If you had been at the meeting you would also have known the answer to the question you say you waited four days for. The itinerary question was asked in the meeting and the answer was given “a final itinerary has still to be confirmed”.
I would have thought it would be wise to consult the Oxford dictionary yourself if you were going to accept someone’s interpretation of the text. It defines the word “junket” as being “an extravagant trip or celebration, in particular one enjoyed by government officials at public expense”. The word was ruled by the mayor to be inappropriate in the context of its use as it was clearly not referring to a celebration, no proof had been submitted that it was extravagant, and some of the costs may be covered by the individuals involved in the travel.
The councillor involved could have just as easily called it a “study tour” and no negative connotation would have been implied.
After all, isn’t it the job of councillors to make unbiased decisions, without emotion? Decisions that will meet the long-term objectives of the city and in so doing, provide a better place for us all to share in the future?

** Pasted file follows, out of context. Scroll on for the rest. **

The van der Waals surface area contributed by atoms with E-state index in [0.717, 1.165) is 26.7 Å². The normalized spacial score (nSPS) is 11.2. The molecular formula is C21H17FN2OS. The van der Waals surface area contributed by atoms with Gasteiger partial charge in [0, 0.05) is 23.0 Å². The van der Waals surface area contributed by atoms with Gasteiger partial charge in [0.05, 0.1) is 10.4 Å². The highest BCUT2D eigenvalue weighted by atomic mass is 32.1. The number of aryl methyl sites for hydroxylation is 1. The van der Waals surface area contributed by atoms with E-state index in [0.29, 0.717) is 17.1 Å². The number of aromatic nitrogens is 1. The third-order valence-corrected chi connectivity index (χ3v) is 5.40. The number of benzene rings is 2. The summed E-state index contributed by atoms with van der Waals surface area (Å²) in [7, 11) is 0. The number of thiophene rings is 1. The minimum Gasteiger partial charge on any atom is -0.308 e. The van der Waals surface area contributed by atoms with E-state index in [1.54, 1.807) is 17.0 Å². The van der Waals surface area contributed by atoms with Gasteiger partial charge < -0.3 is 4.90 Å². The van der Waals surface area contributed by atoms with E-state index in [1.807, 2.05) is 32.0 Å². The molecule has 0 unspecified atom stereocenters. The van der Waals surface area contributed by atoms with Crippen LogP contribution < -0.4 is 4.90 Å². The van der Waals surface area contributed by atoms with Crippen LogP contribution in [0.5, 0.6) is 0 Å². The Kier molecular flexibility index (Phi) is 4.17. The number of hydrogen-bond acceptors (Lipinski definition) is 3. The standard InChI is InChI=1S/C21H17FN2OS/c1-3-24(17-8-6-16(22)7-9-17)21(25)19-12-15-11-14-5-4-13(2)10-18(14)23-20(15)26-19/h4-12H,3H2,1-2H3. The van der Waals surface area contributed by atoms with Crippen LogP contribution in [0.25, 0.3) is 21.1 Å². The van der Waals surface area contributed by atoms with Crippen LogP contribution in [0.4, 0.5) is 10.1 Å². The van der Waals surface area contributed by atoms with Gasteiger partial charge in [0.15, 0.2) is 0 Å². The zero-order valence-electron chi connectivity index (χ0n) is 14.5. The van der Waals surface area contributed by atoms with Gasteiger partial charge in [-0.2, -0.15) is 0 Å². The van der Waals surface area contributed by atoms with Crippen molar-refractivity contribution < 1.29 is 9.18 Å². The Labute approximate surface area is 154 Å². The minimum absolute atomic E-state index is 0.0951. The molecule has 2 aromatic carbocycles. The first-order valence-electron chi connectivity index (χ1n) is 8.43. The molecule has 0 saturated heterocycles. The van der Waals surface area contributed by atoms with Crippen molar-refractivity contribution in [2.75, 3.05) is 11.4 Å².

I wonder if you can print this without editorial comment. Give me a call before you use my name. At least try to get some balance of views.
Cr Mark Reynolds.
University Ward, City of Melville
WELL done Herald for your very devious “fake advert” in last week’s paper (“Water focus in new Freo green plan”). Before I’d realised I was reading your fake ad I thought Fremantle council had finally gone so completely bonkers it was time to call in the strait-jackets.
Re-injecting water from the showers at the Fremantle leisure centre into the Leederville aquifer is such a ridiculous proposal it does not even require countering. It’s the equivalent of sending a sailing ship full of ice cubes to Antarctica to counter global warming.
Ignoring the cost of developing a water injector bore, ignoring the intermittent dribble of water available from the leisure centre compared with the constant flow rate required to keep the bore and pumps at capacity, ignoring the cost of treating the grey water such that it can effectively be reinjected, and ignoring the cost and energy associated with the pumps required to inject the water, one of the biggest parks in Fremantle is immediately adjacent to the leisure centre.
If serious, why not just pass the grey water across the fence rather than via the Leederville aquifer, perhaps topped up with rainwater from the leisure centre’s extensive roof? The Herald has truly been hilarious this week.